A few weeks ago – November 19-21 to be exact – the Smithsonian’s National Museum of American History hosted a weekend dedicated to exploring history through film. As I am a visual person and like history, you bet your bottom dollar I was there.
It began with a keynote address by Ric Burns, renowned and influential documentary filmmaker, although most people know him as the brother of Ken. (They both worked on the seminal Civil War behemoth that has become standard classroom fare since it first aired in 1990.) I am unable to locate any video evidence of the keynote but I found the Twitter handle and you can have a picture of him. Here:
Mr. Burns, in addition to being a good public speaker, made a lot of interesting points that convinced me he is far smarter than I ever will be.
Brief note: The following is a mishmash of his direct quotes and my subsequent expansion as I thought necessary. History films unfold in time. Film is rigidly linear, while history itself happens on many levels at once. This is evident by trends in academia. Now one of the debated things is whether educators should bypass the history we learned in school in favor of less popular topics, like women, LGBT, racial minorities etc. But that fact that there is the option of studying 18th Century social history in lieu of “white man” history like the Industrial Revolution just shows all the layers.
But because of the rigidity of film, filmmakers run the danger of reduction and simplification, and there is absolutely no way possible to get a full cross section of historical layers in one film.
Therefore history films can only present *A* truth, not *THE* truth.
All film narratives have a story, and the first challenge the director faces is telling the story of the film, which is not the same as the subject matter. The director is the first audience member to engage with the idea of the film because film happens in the audience.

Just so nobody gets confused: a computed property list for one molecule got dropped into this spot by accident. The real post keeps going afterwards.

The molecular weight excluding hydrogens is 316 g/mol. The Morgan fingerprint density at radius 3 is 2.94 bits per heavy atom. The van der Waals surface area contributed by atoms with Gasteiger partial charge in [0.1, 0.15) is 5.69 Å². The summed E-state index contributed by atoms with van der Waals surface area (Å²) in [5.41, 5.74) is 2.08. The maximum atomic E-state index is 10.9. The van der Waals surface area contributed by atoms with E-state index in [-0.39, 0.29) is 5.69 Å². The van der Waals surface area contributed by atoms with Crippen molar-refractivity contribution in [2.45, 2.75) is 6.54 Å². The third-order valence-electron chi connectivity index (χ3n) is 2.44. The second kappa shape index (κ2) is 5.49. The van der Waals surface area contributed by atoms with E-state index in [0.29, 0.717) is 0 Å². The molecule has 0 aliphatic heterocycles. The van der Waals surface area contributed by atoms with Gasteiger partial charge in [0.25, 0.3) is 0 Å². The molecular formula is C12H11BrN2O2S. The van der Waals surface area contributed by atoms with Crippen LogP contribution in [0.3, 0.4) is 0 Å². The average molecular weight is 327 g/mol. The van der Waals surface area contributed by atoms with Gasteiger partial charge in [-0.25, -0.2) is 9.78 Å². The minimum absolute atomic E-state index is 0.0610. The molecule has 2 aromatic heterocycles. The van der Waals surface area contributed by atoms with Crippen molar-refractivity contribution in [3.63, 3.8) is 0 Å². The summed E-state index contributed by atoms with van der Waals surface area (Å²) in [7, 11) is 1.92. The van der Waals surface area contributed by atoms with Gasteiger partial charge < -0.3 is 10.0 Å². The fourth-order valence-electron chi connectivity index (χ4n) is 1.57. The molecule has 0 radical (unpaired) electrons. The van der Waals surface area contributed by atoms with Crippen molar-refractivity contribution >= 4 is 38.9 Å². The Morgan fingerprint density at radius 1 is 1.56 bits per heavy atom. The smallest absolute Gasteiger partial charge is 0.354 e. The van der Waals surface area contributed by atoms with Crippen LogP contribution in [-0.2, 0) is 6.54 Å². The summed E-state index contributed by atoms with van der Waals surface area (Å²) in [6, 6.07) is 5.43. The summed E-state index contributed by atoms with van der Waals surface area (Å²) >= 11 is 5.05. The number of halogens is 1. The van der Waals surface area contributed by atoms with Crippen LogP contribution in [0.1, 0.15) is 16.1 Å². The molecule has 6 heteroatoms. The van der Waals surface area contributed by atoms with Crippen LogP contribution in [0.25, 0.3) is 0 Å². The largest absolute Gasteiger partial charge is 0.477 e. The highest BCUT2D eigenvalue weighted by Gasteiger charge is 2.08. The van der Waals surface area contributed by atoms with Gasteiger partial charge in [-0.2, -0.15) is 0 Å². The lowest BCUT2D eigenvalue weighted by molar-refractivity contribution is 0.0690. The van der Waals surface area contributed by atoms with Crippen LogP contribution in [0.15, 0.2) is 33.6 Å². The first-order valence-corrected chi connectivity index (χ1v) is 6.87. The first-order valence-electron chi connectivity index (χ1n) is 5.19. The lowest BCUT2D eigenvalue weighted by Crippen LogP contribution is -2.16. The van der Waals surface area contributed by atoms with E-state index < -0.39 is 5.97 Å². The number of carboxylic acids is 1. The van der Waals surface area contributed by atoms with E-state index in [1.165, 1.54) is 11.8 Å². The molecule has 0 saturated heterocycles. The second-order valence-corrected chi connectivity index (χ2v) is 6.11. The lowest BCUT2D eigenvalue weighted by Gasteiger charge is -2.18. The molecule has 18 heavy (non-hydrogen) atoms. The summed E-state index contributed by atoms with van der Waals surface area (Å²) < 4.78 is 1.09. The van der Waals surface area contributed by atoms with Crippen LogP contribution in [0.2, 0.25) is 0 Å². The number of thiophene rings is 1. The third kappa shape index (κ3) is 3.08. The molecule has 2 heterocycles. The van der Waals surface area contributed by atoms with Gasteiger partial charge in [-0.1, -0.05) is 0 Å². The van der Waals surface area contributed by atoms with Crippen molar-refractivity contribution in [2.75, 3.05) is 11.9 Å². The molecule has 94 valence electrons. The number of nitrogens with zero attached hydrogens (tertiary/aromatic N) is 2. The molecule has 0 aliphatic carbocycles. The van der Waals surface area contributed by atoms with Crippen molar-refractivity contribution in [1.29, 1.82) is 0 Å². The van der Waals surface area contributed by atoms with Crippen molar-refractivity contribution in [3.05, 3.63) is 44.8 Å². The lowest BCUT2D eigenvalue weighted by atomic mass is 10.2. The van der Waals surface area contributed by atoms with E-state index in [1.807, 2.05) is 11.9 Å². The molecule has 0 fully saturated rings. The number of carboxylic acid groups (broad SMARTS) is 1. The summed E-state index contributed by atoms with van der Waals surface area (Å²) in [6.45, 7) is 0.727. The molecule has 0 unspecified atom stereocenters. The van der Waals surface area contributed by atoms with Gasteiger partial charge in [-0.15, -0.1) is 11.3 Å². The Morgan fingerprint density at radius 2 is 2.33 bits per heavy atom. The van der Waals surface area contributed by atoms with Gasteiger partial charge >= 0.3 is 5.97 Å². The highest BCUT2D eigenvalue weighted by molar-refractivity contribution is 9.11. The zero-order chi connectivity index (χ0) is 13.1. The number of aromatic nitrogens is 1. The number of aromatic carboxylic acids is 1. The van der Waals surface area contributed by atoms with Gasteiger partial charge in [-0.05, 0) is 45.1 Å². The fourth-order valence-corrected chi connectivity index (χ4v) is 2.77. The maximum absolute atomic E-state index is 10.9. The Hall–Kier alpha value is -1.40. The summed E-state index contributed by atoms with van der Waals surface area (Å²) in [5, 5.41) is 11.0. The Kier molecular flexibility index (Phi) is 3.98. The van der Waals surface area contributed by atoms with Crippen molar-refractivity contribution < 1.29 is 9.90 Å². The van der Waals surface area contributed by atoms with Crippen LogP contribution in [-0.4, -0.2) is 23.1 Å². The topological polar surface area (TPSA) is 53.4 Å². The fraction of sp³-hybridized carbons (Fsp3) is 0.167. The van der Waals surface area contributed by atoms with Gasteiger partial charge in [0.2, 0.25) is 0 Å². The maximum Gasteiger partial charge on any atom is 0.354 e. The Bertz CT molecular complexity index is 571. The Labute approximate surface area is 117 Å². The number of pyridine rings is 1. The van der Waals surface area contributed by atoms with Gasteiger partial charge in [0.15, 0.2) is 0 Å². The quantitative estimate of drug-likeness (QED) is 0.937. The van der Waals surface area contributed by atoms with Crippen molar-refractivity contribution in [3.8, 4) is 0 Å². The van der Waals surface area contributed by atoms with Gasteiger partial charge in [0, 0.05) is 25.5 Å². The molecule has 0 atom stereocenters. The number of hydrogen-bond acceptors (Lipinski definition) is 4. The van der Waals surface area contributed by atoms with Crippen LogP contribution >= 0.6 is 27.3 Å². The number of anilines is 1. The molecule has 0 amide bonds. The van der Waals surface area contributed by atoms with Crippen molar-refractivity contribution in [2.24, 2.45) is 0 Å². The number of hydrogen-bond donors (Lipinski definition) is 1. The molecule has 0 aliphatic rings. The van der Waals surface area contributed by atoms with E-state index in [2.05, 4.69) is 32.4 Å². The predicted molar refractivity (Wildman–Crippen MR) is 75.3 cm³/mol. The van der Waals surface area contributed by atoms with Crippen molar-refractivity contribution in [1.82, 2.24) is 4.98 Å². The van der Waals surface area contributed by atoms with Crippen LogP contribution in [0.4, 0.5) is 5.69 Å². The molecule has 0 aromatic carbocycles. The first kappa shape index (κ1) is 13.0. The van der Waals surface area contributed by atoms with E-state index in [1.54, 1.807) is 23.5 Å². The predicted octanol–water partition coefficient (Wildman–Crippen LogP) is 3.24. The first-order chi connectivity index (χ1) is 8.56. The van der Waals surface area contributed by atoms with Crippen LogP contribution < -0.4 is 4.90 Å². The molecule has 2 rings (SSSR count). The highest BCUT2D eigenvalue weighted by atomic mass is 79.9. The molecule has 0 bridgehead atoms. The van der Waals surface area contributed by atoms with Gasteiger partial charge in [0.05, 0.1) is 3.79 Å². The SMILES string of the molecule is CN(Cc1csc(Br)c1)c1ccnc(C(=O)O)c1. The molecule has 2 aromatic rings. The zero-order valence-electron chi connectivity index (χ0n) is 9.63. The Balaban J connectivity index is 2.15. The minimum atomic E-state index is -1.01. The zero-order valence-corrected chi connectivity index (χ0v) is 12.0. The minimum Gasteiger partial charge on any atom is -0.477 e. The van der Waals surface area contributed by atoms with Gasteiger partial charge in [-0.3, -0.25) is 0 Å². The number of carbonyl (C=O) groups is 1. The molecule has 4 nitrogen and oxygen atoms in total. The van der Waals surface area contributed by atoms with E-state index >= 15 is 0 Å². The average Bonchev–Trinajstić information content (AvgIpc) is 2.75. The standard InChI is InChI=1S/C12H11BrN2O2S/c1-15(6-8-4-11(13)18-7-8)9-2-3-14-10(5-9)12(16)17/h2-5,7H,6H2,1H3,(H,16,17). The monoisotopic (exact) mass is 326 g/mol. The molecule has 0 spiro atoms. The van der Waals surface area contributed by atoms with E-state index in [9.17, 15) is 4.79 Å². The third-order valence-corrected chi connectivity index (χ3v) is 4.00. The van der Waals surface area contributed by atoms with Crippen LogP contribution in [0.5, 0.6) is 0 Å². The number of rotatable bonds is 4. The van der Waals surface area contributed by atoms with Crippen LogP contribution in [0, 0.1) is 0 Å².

Film takes place between the stomach and the heart; brains are only good for remembering. It also takes place in the present and creates emotion for the audience in realtime, regardless of the setting of the film. The film could be about the ancient battle of Thermopylae, but you, the viewer, are seeing and experiencing it now.
Film is a hybrid form that is impure. If it could, it would want to come back as music, which is the most obscure and abstract art form of all. I think this is because of the emotional basis of successful films and that music is also experienced on a deeper emotional level. Think about how important a score is to a film.
Any presentation of history needs to join epic and infinite scales, while synthesizing all the historical factors involved: mystery and power of individual people and the vast forces of the world, which is felt but not easily seen.
The only way to do this is by telling a story to knit everything together. But history films cannot be encyclopedic or discursive. They do not get at THE truth but at A truth. The only time the entire truth is presented is when the celluloid film gets melted onscreen because the catastrophic event is happening right then. They borrow the authority and majesty of the real while creating an unspoken contract with the audience.
History films run the risk of being banal to try to be wholly ecstatic.
What a great way to begin a weekend studying historical films.
There were discussions, screenings of The Pilgrims and In the Heart of the Sea, roundtables, and workshops. One film, Birth of a Nation, kept cropping up and the final event of the Film Forum was NPR’s The History Guys discussing that film as an example of narrative documentary shaping public history. It was one of the first full length films that romanticized the KKK and helped fuel the Lost Cause.
I made it to the keynote, The Pilgrims screening, and then watched the History Guys discussion (link above) on C-SPAN2. There is a forthcoming post raving about The Pilgrims. It is NOT your standard Pilgrim story, where they make friends with the natives and eat turkey and sing kumbayah. It DOES involve the super religious leader chopping off the head of a neighboring tribe and mounting it on a pike at the gates of Plymouth Colony. It also is a prime example of the historically relative truth for it paints just one story of the founding of the American colony. Stay tuned.
On a vaguely related note, Robert Lee Hodge (hardcore reenactor infamous for gracing the cover of Confederates in the Attic) has taken up filmmaking and has even won an Emmy for his film on the Battle of Franklin. I would love to see a discussion between them on the merits and drawbacks of this medium.